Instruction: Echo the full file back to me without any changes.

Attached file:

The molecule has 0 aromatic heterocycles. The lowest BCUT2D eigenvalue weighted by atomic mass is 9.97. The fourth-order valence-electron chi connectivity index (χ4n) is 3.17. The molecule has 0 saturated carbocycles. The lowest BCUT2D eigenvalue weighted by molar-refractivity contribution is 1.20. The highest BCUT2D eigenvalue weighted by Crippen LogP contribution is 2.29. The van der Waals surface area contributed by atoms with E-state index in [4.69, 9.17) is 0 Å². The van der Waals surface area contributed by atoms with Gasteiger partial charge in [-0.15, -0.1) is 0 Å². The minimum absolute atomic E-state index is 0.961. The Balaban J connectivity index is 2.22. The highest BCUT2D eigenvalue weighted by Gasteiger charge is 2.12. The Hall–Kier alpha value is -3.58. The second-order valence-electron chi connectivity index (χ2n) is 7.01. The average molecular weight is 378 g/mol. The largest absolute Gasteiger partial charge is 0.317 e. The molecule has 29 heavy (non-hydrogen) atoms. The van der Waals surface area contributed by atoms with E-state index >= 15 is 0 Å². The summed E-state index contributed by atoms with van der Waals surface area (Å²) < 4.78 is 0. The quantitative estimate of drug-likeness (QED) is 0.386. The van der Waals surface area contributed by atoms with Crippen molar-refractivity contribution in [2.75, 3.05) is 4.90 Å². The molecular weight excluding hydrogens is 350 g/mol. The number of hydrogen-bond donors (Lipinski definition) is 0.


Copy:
The molecule has 0 aromatic heterocycles. The lowest BCUT2D eigenvalue weighted by atomic mass is 9.97. The fourth-order valence-electron chi connectivity index (χ4n) is 3.17. The molecule has 0 saturated carbocycles. The lowest BCUT2D eigenvalue weighted by molar-refractivity contribution is 1.20. The highest BCUT2D eigenvalue weighted by Crippen LogP contribution is 2.29. The van der Waals surface area contributed by atoms with E-state index in [4.69, 9.17) is 0 Å². The van der Waals surface area contributed by atoms with Gasteiger partial charge in [-0.15, -0.1) is 0 Å². The minimum absolute atomic E-state index is 0.961. The Balaban J connectivity index is 2.22. The highest BCUT2D eigenvalue weighted by Gasteiger charge is 2.12. The Hall–Kier alpha value is -3.58. The second-order valence-electron chi connectivity index (χ2n) is 7.01. The average molecular weight is 378 g/mol. The largest absolute Gasteiger partial charge is 0.317 e. The molecule has 29 heavy (non-hydrogen) atoms. The van der Waals surface area contributed by atoms with E-state index >= 15 is 0 Å². The summed E-state index contributed by atoms with van der Waals surface area (Å²) < 4.78 is 0. The quantitative estimate of drug-likeness (QED) is 0.386. The van der Waals surface area contributed by atoms with Crippen molar-refractivity contribution in [2.75, 3.05) is 4.90 Å². The molecular weight excluding hydrogens is 350 g/mol. The number of hydrogen-bond donors (Lipinski definition) is 0.